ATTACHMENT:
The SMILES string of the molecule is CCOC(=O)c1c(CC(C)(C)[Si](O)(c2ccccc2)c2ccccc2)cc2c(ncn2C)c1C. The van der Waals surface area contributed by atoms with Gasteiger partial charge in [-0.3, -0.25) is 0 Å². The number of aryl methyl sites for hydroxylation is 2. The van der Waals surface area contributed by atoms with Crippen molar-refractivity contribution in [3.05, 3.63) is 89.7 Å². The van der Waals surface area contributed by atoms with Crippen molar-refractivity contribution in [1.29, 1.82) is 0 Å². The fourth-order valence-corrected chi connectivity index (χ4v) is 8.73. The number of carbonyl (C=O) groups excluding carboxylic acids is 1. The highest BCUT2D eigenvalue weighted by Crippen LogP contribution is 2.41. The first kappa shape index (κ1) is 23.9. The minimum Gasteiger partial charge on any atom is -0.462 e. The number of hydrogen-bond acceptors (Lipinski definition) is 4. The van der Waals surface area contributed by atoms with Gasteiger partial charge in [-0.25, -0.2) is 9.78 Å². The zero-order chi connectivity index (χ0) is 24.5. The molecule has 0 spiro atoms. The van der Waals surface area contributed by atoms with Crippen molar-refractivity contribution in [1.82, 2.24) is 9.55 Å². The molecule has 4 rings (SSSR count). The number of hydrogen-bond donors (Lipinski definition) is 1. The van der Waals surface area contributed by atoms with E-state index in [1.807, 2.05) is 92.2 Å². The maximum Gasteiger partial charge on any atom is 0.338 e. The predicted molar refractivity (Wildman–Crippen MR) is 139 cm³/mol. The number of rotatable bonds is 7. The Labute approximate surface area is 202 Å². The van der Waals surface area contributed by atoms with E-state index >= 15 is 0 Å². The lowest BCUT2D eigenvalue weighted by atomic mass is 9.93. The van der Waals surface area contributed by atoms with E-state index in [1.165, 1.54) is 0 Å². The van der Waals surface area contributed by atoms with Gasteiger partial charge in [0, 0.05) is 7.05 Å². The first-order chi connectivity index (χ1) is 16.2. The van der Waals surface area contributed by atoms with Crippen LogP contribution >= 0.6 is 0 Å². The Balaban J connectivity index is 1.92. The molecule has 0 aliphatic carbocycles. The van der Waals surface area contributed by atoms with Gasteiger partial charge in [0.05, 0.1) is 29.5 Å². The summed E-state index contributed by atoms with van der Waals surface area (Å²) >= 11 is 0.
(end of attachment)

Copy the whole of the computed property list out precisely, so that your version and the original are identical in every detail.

The SMILES string of the molecule is CCOC(=O)c1c(CC(C)(C)[Si](O)(c2ccccc2)c2ccccc2)cc2c(ncn2C)c1C. The van der Waals surface area contributed by atoms with Gasteiger partial charge in [-0.3, -0.25) is 0 Å². The number of aryl methyl sites for hydroxylation is 2. The van der Waals surface area contributed by atoms with Crippen molar-refractivity contribution in [3.05, 3.63) is 89.7 Å². The van der Waals surface area contributed by atoms with Crippen molar-refractivity contribution in [1.29, 1.82) is 0 Å². The fourth-order valence-corrected chi connectivity index (χ4v) is 8.73. The number of carbonyl (C=O) groups excluding carboxylic acids is 1. The highest BCUT2D eigenvalue weighted by Crippen LogP contribution is 2.41. The first kappa shape index (κ1) is 23.9. The minimum Gasteiger partial charge on any atom is -0.462 e. The number of hydrogen-bond acceptors (Lipinski definition) is 4. The van der Waals surface area contributed by atoms with Gasteiger partial charge in [-0.25, -0.2) is 9.78 Å². The zero-order chi connectivity index (χ0) is 24.5. The molecule has 0 spiro atoms. The van der Waals surface area contributed by atoms with Crippen molar-refractivity contribution in [1.82, 2.24) is 9.55 Å². The molecule has 4 rings (SSSR count). The number of hydrogen-bond donors (Lipinski definition) is 1. The van der Waals surface area contributed by atoms with E-state index in [1.807, 2.05) is 92.2 Å². The maximum Gasteiger partial charge on any atom is 0.338 e. The predicted molar refractivity (Wildman–Crippen MR) is 139 cm³/mol. The number of rotatable bonds is 7. The Labute approximate surface area is 202 Å². The van der Waals surface area contributed by atoms with E-state index >= 15 is 0 Å². The lowest BCUT2D eigenvalue weighted by atomic mass is 9.93. The van der Waals surface area contributed by atoms with E-state index in [1.165, 1.54) is 0 Å². The van der Waals surface area contributed by atoms with Gasteiger partial charge in [0, 0.05) is 7.05 Å². The first-order chi connectivity index (χ1) is 16.2. The van der Waals surface area contributed by atoms with Crippen LogP contribution >= 0.6 is 0 Å². The Balaban J connectivity index is 1.92. The molecule has 0 aliphatic carbocycles. The van der Waals surface area contributed by atoms with Gasteiger partial charge in [0.05, 0.1) is 29.5 Å². The summed E-state index contributed by atoms with van der Waals surface area (Å²) >= 11 is 0.